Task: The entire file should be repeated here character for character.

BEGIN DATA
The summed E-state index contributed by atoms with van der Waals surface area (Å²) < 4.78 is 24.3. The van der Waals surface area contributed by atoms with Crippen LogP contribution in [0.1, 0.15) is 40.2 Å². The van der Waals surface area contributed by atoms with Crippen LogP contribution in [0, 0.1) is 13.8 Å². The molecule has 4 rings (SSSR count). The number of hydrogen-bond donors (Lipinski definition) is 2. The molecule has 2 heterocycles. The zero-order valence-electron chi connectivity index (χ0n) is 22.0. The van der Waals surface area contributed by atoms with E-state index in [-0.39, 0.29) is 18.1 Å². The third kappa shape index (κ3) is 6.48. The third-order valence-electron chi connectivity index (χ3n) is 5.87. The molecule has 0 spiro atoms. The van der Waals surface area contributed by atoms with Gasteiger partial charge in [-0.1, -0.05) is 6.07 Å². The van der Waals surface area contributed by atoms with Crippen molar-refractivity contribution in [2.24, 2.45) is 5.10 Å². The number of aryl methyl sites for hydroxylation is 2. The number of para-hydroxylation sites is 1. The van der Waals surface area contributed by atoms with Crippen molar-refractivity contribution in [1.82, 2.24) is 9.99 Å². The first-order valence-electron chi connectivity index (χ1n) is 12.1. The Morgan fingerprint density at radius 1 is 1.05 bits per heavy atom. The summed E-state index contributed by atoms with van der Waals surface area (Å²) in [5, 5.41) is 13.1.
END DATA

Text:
The summed E-state index contributed by atoms with van der Waals surface area (Å²) < 4.78 is 24.3. The van der Waals surface area contributed by atoms with Crippen LogP contribution in [0.1, 0.15) is 40.2 Å². The van der Waals surface area contributed by atoms with Crippen LogP contribution in [0, 0.1) is 13.8 Å². The molecule has 4 rings (SSSR count). The number of hydrogen-bond donors (Lipinski definition) is 2. The molecule has 2 heterocycles. The zero-order valence-electron chi connectivity index (χ0n) is 22.0. The van der Waals surface area contributed by atoms with E-state index in [-0.39, 0.29) is 18.1 Å². The third kappa shape index (κ3) is 6.48. The third-order valence-electron chi connectivity index (χ3n) is 5.87. The molecule has 0 spiro atoms. The van der Waals surface area contributed by atoms with Gasteiger partial charge in [-0.1, -0.05) is 6.07 Å². The van der Waals surface area contributed by atoms with Crippen molar-refractivity contribution in [2.24, 2.45) is 5.10 Å². The number of aryl methyl sites for hydroxylation is 2. The number of para-hydroxylation sites is 1. The van der Waals surface area contributed by atoms with Crippen molar-refractivity contribution in [1.82, 2.24) is 9.99 Å². The first-order valence-electron chi connectivity index (χ1n) is 12.1. The Morgan fingerprint density at radius 1 is 1.05 bits per heavy atom. The summed E-state index contributed by atoms with van der Waals surface area (Å²) in [5, 5.41) is 13.1.